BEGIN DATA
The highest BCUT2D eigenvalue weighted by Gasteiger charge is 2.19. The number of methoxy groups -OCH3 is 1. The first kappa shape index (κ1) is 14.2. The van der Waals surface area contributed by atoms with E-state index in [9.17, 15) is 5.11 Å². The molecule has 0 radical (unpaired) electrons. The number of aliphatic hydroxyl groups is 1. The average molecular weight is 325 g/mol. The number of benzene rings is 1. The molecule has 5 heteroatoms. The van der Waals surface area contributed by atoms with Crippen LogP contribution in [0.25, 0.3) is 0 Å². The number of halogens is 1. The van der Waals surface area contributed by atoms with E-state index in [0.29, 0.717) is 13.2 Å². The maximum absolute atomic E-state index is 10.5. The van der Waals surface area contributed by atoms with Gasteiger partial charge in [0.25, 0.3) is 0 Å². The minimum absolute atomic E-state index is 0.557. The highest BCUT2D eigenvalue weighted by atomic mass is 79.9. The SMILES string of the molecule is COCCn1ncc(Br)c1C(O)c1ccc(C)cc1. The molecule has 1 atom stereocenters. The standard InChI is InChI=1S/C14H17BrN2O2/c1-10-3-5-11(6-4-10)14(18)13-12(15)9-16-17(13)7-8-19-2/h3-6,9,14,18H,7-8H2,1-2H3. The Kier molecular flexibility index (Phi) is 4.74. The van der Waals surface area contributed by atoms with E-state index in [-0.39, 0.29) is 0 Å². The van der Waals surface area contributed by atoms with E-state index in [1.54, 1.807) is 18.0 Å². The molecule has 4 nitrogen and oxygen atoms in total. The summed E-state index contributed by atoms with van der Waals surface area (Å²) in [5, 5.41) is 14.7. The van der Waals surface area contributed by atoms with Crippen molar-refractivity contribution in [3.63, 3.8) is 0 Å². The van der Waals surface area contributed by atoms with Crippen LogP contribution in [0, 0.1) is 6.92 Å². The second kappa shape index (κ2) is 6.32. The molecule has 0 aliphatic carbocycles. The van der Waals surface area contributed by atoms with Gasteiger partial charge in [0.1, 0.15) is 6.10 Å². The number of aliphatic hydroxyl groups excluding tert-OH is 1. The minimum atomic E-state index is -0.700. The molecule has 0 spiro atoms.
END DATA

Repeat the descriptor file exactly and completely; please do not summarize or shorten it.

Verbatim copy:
The highest BCUT2D eigenvalue weighted by Gasteiger charge is 2.19. The number of methoxy groups -OCH3 is 1. The first kappa shape index (κ1) is 14.2. The van der Waals surface area contributed by atoms with E-state index in [9.17, 15) is 5.11 Å². The molecule has 0 radical (unpaired) electrons. The number of aliphatic hydroxyl groups is 1. The average molecular weight is 325 g/mol. The number of benzene rings is 1. The molecule has 5 heteroatoms. The van der Waals surface area contributed by atoms with Crippen LogP contribution in [0.25, 0.3) is 0 Å². The number of halogens is 1. The van der Waals surface area contributed by atoms with E-state index in [0.29, 0.717) is 13.2 Å². The maximum absolute atomic E-state index is 10.5. The van der Waals surface area contributed by atoms with Gasteiger partial charge in [0.25, 0.3) is 0 Å². The minimum absolute atomic E-state index is 0.557. The highest BCUT2D eigenvalue weighted by atomic mass is 79.9. The SMILES string of the molecule is COCCn1ncc(Br)c1C(O)c1ccc(C)cc1. The molecule has 1 atom stereocenters. The standard InChI is InChI=1S/C14H17BrN2O2/c1-10-3-5-11(6-4-10)14(18)13-12(15)9-16-17(13)7-8-19-2/h3-6,9,14,18H,7-8H2,1-2H3. The Kier molecular flexibility index (Phi) is 4.74. The van der Waals surface area contributed by atoms with E-state index in [-0.39, 0.29) is 0 Å². The van der Waals surface area contributed by atoms with E-state index in [1.54, 1.807) is 18.0 Å². The molecule has 4 nitrogen and oxygen atoms in total. The summed E-state index contributed by atoms with van der Waals surface area (Å²) in [5, 5.41) is 14.7. The van der Waals surface area contributed by atoms with Crippen molar-refractivity contribution in [3.63, 3.8) is 0 Å². The van der Waals surface area contributed by atoms with Crippen LogP contribution in [0, 0.1) is 6.92 Å². The second kappa shape index (κ2) is 6.32. The molecule has 0 aliphatic carbocycles. The van der Waals surface area contributed by atoms with Gasteiger partial charge in [0.1, 0.15) is 6.10 Å². The number of aliphatic hydroxyl groups excluding tert-OH is 1. The minimum atomic E-state index is -0.700. The molecule has 0 spiro atoms.